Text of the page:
I’ve read 150 pages of Ulysses, putting me 50 pages beyond my goal mark for that book, and leaving me with just 3 episodes left to complete the entire book!  Thrilled about that.  Also, I read 100 pages of Leaves of Grass, hitting my goal with that one, too.  So, I just need to try to read 100 pages of Walt Whitman’s America and I will have successfully achieved what I set out to do with this readathon.  Hope I don’t fall asleep or give up!  My eyes are pretty tired (and my brain is rather mushy after 150 pages of Ulysses, let’s be honest).

Update 2: Midnight

I only managed to get through one chapter of Walt Whitman’s America.  Distracted by too many other things! But I did a lot of reading today, especially with Ulysses, so I’m good with that.  Here’s my favorite excerpt from today’s reading:

From this hour I ordain myself loos’d of limits and imaginary lines,
Going where I list, my own master total and absolute,
Listening to others, considering well what they say,
Pausing, searching, receiving, contemplating,
Gently,but with undeniable will, divesting myself of the holds that would hold me.
I inhale great draughts of space,
The east and the west are mine, and the north and the south are mine.

I am larger, better than I thought,
I did not know I held so much goodness.

All seems beautiful to me,
I can repeat over to men and women You have done such good to me I would do the same to you,
I will recruit for myself and you as I go,
I will scatter myself among men and women as I go,
I will toss a new gladness and roughness among them,
Whoever denies me it shall not trouble me,
Whoever accepts me he or she shall be blessed and shall bless me.

–Walt Whitman (from “Song of the Open Road”)


Book 1: Walt Whitman’s America by David S. Reynolds

Starting Page: 81 of 704

Ending Page: 111

Total Pages Read: 30

Book 2: The Complete Poems by Walt Whitman

Starting Page: 125 of 912

Ending Page: 245 of 912

Total Pages Read: 120

Book 3: Ulysses by James Joyce

Starting Page: 350 of 657

Ending Page: 501 of 657

Total Pages Read: 151

So, even though I didn’t read 100 pages from each of my books, I still read 301 total pages – which, I think, is a success! Yay!

2014 Reading, Independent Education Project, Themed Reading

2014 Themed Reading

free owl reading poster

So, I’ve decided that, in an effort to gain a deeper understanding of and appreciation for certain topics that I have always been interested in or curious about, I am going to arrange my reading in 2014 into themes/categories.  I am selecting 12 themes and will spend one month on each.  In that month, I will focus on selected readings for that topic – some months may have just 2 or 3 books, depending on the complexity of the topic and the length/density of the works, whereas other months may have 4 or 5 books planned.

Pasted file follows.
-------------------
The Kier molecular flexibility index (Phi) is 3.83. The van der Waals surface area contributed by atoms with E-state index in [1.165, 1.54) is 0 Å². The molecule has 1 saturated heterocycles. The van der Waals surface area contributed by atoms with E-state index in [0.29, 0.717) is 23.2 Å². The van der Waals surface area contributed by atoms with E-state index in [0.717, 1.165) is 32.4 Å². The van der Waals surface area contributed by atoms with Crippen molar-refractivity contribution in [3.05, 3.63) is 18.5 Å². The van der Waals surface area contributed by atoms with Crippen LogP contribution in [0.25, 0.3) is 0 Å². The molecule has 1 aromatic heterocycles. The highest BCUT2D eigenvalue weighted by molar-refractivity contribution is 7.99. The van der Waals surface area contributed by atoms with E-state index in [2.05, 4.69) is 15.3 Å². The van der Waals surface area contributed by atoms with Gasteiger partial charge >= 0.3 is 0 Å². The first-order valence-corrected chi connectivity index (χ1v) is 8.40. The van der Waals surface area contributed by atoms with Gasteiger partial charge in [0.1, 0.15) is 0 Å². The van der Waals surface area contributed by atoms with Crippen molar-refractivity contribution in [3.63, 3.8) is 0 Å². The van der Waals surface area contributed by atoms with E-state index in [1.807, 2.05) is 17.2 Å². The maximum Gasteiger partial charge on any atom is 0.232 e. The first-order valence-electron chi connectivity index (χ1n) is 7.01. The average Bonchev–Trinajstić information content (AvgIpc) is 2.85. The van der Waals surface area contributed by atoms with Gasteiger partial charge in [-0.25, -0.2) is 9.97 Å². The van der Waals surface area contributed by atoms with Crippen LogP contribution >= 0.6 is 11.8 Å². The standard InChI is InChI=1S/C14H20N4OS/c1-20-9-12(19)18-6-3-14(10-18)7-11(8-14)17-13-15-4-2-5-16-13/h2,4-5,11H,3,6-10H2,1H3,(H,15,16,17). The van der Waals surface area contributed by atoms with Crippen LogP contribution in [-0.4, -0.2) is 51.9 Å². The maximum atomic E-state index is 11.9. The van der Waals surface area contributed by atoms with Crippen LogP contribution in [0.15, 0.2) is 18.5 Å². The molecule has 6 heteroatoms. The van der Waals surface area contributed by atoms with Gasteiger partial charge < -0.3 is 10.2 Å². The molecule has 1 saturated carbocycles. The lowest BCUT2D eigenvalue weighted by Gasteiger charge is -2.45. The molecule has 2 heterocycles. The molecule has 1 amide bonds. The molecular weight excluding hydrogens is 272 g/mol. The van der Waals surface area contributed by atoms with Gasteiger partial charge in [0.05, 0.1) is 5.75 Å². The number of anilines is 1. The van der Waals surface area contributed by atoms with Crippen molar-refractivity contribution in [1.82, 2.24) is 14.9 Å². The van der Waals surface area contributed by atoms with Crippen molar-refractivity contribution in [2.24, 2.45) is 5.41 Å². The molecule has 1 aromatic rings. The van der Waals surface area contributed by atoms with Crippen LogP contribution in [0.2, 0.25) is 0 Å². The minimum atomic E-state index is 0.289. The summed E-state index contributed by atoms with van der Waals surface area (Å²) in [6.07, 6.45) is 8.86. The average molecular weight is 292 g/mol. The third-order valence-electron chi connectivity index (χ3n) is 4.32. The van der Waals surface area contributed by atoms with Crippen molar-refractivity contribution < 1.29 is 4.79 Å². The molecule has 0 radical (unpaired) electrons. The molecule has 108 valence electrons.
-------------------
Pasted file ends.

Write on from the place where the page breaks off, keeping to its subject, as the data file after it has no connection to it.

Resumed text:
Of course, I will still be doing other reading as well – reading for my own classes, reading whatever interesting books happen to pop-up throughout the year, reading whatever is on my shelf that calls to me, etc.  If I read, say, 3 books per theme throughout the year, that’s still just 36 books in the year, and I tend to read about 70.  So, plenty of room to still do other things!

This is just my effort to dig deeper into the things I’ve really always been curious about but feel that I don’t know as much about, or at the level I would like to know about it.   Once I have the calendar completed, I will create a page here on the blog specifically devoted to it.  For now, here is what is starting to take shape:

January: Walt Whitman

Reading: The Complete Poems by Walt Whitman

Supplemental: Walt Whitman’s America: A Cultural Biography by David S. Reynolds

February: John Steinbeck

Readings: To a God Unknown by John Steinbeck

Readings: Steinbeck: A Life in Letters by John Steinbeck

March: Literary Theory

Reading: Beginning Theory by Peter Barry

Reading: The Mirror and the Lamp: Romantic Theory and the Critical Tradition by M.H. Abrams

Reading: Mythologies by Roland Barthes

Reading: An Introduction to Literature, Criticism, and Theory by Andrew Bennett and Nicholas Royle

April: History

Reading: Founding Brothers by Joseph Ellis

Reading: The Crisis of the European Mind by Paul Hazard

Reading: Cleopatra by Stacy Schiff

Reading: The Defining Moment by Jonathan Alter

May: Science

Reading: A Briefer History of Time by Stephen Hawking

Reading: Cosmos by Carl Sagan

Reading: A Short History of Nearly Everything by Bill Bryson

June: On Reading and Writing

Reading: How to Read a Book by Mortimer Jerome Adler

Reading: On Writing by Stephen King

Reading: Willa Cather on Writing: Critical Studies on Writing as an Art by Willa Cather

July: The French Revolution

Reading: The French Revolution: A Very Short Introduction by William Doyle

Reading: The French Revolution: A History by Thomas Carlyle

Reading: A Place of Greater Safety by Hillary Mantel

Reading: Ninety-Three by Victor Hugo

August: Philosophy

Reading: Poetics by Aristotle

Reading: The Republic by Plato

Reading: Thus Spoke Zarathustra by Friedrich Nietzsche

Reading: Philosophy: A Very Short Introduction by Edward Craig

September: International Literature

Reading: China?

Reading: South America?

Reading: Middle Eastern?

Reading: African?

October: LGBT Studies (Literature/History)

Reading: The Absolutist by John Boyne

Reading: Annabel by Kathleen Winter

Reading: The Essential Gay Mystics by Andrew Harvey

Reading: Eminent Outlaws: The Gay Writers Who Changed America by Christopher Bram

November: Romanticism (American & European)

American: Walden by Henry David Thoreau

American: Pierre; or, The Ambiguities by Herman Melville

European: Blake’s Poetry and Designs by William Blake

European: A Sicilian Romance by Ann Radcliffe

Supplemental: Romanticism: A Very Short Introduction by Michael Ferber

December: Religion

Reading: Fear and Trembling by Soren Kierkegaard

Reading: Confessions by Saint Augustine of Hippo

Reading: The God Delusion by Richard Dawkins

Reading: Buddhism: A Very Short Introduction by Damien Keown

Reading: Science and Religion: A Very Short Introduction by Thomas Dixon

If you would like to join me in pursuing these themes (any or all of them) throughout the year, please feel free!  You do not need to read the exact same works as I do – in fact, it could be fun to interact with folks who are reading different texts within the same theme.

Also, if you have thoughts about or suggestions for any of these categories, let me know!  This is a work in progress up until the start of the new year. 🙂